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Is there any way around this:

class B;

class C { 
 public:
  C() { }
 private:
  int i;
  friend B::B();
};

class B { 
 public:
  B() { }
 private:
  int i;
  friend C::C();
};

Gives error:

prog.cpp:8: error: invalid use of incomplete type ‘struct B’
prog.cpp:1: error: forward declaration of ‘struct B’
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I think the closest you can get is friend class B –  Seth Carnegie May 28 '11 at 0:20
1  
What exactly did you want to do that you needed the constructor of B and C to be visible to each other? –  Mike Bantegui May 28 '11 at 0:26
    
@Mike, that is actually a synthetic example. The real situation is that, for reason to complicated to go into, I can't allow a dependency on C to force a dependency on the the definition of B. –  BCS May 28 '11 at 1:55

4 Answers 4

You just can't do this. Remove the circular dependency.

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Oh . . . . Fud. –  BCS May 28 '11 at 0:21
    
You can grant friendship to the whole class recursively, just not to individual members. –  Nemo May 28 '11 at 0:23
    
@Nemo : Indeed. –  Lightning Racis in Obrit May 28 '11 at 1:01

According to IBM's documentation (which I realize is not normative):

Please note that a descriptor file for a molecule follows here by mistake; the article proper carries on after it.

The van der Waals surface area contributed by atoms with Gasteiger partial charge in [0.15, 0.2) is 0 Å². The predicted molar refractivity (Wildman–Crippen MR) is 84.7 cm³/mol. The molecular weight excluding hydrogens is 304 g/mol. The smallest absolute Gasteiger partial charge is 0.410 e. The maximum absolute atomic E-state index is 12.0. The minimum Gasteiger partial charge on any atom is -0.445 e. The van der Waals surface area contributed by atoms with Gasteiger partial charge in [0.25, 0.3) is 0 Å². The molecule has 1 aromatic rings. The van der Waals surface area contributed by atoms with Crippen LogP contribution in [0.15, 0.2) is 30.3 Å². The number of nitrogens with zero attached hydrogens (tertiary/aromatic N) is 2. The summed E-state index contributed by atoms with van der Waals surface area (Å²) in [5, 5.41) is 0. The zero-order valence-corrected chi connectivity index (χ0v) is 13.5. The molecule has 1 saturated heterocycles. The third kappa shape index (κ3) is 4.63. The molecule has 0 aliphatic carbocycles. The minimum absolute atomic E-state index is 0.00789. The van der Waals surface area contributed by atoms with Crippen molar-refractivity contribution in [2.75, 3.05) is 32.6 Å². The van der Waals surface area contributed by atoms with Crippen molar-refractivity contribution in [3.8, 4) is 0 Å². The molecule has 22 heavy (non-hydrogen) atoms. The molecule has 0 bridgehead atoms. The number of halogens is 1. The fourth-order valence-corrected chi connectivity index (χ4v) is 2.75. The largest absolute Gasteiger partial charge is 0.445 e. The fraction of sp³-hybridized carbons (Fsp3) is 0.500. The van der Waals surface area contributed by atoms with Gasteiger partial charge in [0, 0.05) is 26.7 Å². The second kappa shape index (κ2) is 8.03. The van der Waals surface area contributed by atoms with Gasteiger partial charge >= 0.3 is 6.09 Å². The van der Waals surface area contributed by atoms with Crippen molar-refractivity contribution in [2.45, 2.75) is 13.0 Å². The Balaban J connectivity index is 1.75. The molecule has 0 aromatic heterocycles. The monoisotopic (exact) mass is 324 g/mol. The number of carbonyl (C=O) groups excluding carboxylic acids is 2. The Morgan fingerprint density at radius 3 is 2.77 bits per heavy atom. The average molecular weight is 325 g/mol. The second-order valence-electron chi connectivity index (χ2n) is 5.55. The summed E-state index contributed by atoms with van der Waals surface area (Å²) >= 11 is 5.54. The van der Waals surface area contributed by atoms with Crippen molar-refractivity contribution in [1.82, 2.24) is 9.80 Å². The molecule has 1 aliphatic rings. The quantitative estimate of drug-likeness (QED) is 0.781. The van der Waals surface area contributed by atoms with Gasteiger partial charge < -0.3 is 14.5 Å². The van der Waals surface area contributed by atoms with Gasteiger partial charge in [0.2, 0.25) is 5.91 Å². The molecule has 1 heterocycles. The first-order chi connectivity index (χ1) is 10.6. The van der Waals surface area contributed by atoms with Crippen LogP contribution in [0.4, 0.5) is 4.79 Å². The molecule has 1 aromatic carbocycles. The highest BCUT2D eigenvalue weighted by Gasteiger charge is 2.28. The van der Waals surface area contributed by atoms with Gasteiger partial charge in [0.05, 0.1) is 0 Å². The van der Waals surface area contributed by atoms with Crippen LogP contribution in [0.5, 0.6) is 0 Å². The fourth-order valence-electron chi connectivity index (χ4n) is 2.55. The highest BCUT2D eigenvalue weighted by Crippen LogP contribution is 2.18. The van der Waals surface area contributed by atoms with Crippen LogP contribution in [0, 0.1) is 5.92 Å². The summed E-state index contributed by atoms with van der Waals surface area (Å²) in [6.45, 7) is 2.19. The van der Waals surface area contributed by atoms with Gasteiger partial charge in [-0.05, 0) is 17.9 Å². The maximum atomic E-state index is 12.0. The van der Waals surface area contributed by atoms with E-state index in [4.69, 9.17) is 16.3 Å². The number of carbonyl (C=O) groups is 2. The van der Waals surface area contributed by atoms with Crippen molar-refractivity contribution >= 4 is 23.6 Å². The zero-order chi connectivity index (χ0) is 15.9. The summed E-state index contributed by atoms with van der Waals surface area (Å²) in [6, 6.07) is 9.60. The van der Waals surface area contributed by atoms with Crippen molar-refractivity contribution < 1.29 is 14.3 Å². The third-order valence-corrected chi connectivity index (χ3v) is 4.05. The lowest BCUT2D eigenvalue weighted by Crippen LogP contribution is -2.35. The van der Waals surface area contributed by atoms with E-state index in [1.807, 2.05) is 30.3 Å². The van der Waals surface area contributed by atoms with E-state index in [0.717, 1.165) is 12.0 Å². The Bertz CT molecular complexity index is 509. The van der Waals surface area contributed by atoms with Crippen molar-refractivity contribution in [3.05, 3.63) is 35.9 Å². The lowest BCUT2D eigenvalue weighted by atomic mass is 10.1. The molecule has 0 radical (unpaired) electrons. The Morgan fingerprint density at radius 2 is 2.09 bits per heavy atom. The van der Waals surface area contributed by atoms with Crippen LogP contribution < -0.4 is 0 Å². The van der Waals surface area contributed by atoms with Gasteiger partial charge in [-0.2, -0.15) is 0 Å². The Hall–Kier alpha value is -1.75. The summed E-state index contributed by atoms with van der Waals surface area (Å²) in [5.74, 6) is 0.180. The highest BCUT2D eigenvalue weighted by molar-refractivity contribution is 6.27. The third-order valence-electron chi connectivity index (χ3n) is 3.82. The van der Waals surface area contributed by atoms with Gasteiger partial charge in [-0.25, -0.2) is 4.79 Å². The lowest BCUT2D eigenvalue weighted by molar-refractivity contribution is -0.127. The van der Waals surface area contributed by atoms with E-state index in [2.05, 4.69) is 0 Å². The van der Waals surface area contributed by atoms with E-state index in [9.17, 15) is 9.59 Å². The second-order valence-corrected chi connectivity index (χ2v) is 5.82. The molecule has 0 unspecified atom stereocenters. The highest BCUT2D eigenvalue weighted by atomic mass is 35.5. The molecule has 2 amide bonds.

A class Y must be defined before any member of Y can be declared a friend of another class.

So I think the answer is "no".

Of course, you can use

friend class B;

...instead of friend B::B(), but that grants friendship to all of B's members. And you probably already knew that.

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Since you're very selective about friendship (access to specific member functions given to specific classes), the Attorney-Client Idiom may be what you need. I'm not sure how well this will work with constructors, though.

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I realize that this is a really silly idea, but couldn't you—theoretically—accomplish this through inheritance, by making the parent class' constructors friends? The code compiles, at least, questionable though it may be.

class A {
 public:
  A() { }
 private:
  int i;
};

class D {
 public:
  D() { }
 private:
  int i;
};

class B : public A {
 public:
  B() { }
 private:
  friend D::D();
};

class C : public D {
 public:
  C() { }
 private:
  friend A::A();
};
share|improve this answer
3  
I think friendship can't be inherited ... C is not a friend of B and B it not a friend of C here ... –  vrince May 28 '11 at 0:43
    
Friendship definitely is not inherited. –  Nemo May 28 '11 at 1:05
    
True. But if you just wanted to give the constructors access to private variables, this would make the private data in B and C accessible to the constructors of B and C's parent classes—which can be respectively called by B and C's constructors—even though B and C cannot access each other's private data directly. –  Chris Frederick May 28 '11 at 1:07
    
+1,.. and yuck. –  BCS May 28 '11 at 1:58

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